8 small apples
1/2 cup raisins
2 tsp rum or rum extract
3/4 cup sugar, plus 3 tbsp, divided
1 tsp chocolate, grated
3/4 cup butter or margarine, plus 2 sp, divided
1 tsp vanilla
1 tsp lemon extract
1 1/4 cup all-purpose flour
1 tsp baking powder
1/2 tsp cinnamon
3 tsp almonds, ground
1 apricot jam
1 powdered sugar, sifted
Filling: Peel and core apples. Combine raisins, rum, 1 tablespoon of
the sugar and the grated chocolate in small saucepan. Bring to boil.
Set aside while preparing batter. Batter: Preheat oven to 350
degrees. Lightly grease bottom of 10 1/2" springform pan. Cream 3/4
cup of the butter, 3/4 cup of the sugar and vanilla together. Beat in
eggs, 1 at a time, and lemon extract, beating until light and fluffy.
Sift flour, baking powder and cinnamon together. Gradually beat into
creamed mixture. Turn batter into prepared pan; arrange apples on
top. Fill apple centers with raisin mixture. Dot with 2 teaspoons of
the butter. Bake @ 350 degrees, 45 minutes. Sprinkle with mixture of
ground almonds and remaining 2 tablespoons sugar. Bake 10 to 15
minutes longer until apples are tender. Remove from oven. Brush jam
over apple opening and sprinkle icing sugar over cake portion.
Servings: 1 servings
Apfeltorte (Apple Cake) Recipe brought to you by Recipe Ideas
Categories: Apple; Cake; Dessert; Fruit; German
The History of Recipes
It is quite feasible to prove the history of written cooking instructions way back into the far past, certainly as far back into history as the Egypt of the Pharoahs, and possibly even further. Having said that, sadly, these old cookbooks were just basic hieroglyphic or cunieform instructions for preparing meals.
Interestingly, the oldest recipe discovered so far, according to experts in ancient history is a collection of tablets in the Sumerian language which describe the preparation of bread which is then used to make a drink, quite possibly a form of beer as it is recorded as having made anyone who drank it feel `exhilarated, wonderful and blissful`.
As we move into The time of the romans 25BC a roman called Apicius assembled a collection of scripts detailing recipes enjoyed by the Romans. In his works, Apicius tells us how the meals were divided into hors d`oeuvres, main meal and dessert, something that is very familiar to us today. Additionally, he recounts how the ancient Romans used a good variety of herbs, including a few you will know like bay, mint and parsley.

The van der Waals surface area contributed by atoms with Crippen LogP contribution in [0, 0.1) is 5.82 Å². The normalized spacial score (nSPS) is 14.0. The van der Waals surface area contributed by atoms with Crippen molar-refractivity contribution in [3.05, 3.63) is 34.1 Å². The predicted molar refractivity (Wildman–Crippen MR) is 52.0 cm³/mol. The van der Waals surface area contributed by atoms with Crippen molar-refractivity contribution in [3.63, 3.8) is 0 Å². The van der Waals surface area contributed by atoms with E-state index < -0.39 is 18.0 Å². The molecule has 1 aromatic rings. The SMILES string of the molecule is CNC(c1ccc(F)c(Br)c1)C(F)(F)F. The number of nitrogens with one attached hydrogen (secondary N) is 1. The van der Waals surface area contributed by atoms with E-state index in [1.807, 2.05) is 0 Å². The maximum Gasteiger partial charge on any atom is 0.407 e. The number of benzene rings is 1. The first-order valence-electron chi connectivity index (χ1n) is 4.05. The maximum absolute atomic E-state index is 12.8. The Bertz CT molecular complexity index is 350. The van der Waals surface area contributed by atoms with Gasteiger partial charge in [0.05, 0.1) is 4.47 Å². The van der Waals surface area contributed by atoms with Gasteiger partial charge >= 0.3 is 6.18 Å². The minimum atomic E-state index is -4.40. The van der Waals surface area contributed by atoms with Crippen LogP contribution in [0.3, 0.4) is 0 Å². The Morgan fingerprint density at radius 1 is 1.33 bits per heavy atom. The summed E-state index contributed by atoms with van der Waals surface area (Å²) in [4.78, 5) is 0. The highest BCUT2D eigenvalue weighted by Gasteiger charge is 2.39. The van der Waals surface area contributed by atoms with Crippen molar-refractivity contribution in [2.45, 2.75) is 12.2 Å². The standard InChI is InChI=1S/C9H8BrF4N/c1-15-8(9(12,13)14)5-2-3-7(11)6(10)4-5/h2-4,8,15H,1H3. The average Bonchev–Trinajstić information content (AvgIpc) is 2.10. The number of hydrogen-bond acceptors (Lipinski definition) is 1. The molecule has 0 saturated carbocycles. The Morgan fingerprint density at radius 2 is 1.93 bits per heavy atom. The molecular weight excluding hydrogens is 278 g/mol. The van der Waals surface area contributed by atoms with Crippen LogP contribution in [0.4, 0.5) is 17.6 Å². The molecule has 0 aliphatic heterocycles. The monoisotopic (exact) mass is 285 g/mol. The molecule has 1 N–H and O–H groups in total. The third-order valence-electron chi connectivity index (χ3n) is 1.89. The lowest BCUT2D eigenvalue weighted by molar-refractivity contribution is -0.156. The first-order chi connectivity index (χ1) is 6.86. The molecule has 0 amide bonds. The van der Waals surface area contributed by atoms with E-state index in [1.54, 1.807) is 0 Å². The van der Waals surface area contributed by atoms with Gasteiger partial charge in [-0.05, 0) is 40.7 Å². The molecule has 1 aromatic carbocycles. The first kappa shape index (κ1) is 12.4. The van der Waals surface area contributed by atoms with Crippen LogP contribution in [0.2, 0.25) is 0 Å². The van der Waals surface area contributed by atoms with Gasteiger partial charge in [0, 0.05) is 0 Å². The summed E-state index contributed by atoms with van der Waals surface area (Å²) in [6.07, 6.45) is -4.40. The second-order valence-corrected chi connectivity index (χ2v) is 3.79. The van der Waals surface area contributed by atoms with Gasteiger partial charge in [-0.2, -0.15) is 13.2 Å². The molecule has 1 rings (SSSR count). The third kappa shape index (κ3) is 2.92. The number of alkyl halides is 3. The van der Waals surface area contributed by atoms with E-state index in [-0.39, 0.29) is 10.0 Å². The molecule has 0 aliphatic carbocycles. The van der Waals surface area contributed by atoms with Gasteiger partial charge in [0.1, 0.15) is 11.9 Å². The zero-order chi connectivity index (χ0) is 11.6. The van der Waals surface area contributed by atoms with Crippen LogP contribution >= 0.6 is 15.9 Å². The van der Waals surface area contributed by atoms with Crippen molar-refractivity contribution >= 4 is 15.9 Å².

Later, in the 15th century, knights returning from the crusades brought back a variety of foods and spices from middle-east cuisine, such as coriander, parsley, and basil. These new spices and herbs caused an explosion in publications on food, some of which are now in private collections.
During the next few hundred years, the upper-class families of Wesstern Europe competed to serve up the most extravagent banquests, and because of this cooks and their recipes increased in prestige. Even so, it wasn`t until the 19th century that fine cookery and recipe publications rose to prominence. Mrs Beeton in the UK, and the equally well-known Fannie Farmer in the USA, devoted their lives to collecting, verifying, and writing down recipes to allow everyone to enjoy them.
By the time we get to the twentieth century, cooking books are highly popular as a result of higher levels of literacy, more free time and a general increase in wealth.
Like it or not, the introduction of TV brings us TV cooks and the demand for the spin-off recipe books.
Which brings us neatly to the present day and the internet revolution, permitting everyone to access thousands of recipes such as those found on the site you are now reading.
We hope you enjoy this Apfeltorte (Apple Cake) recipe.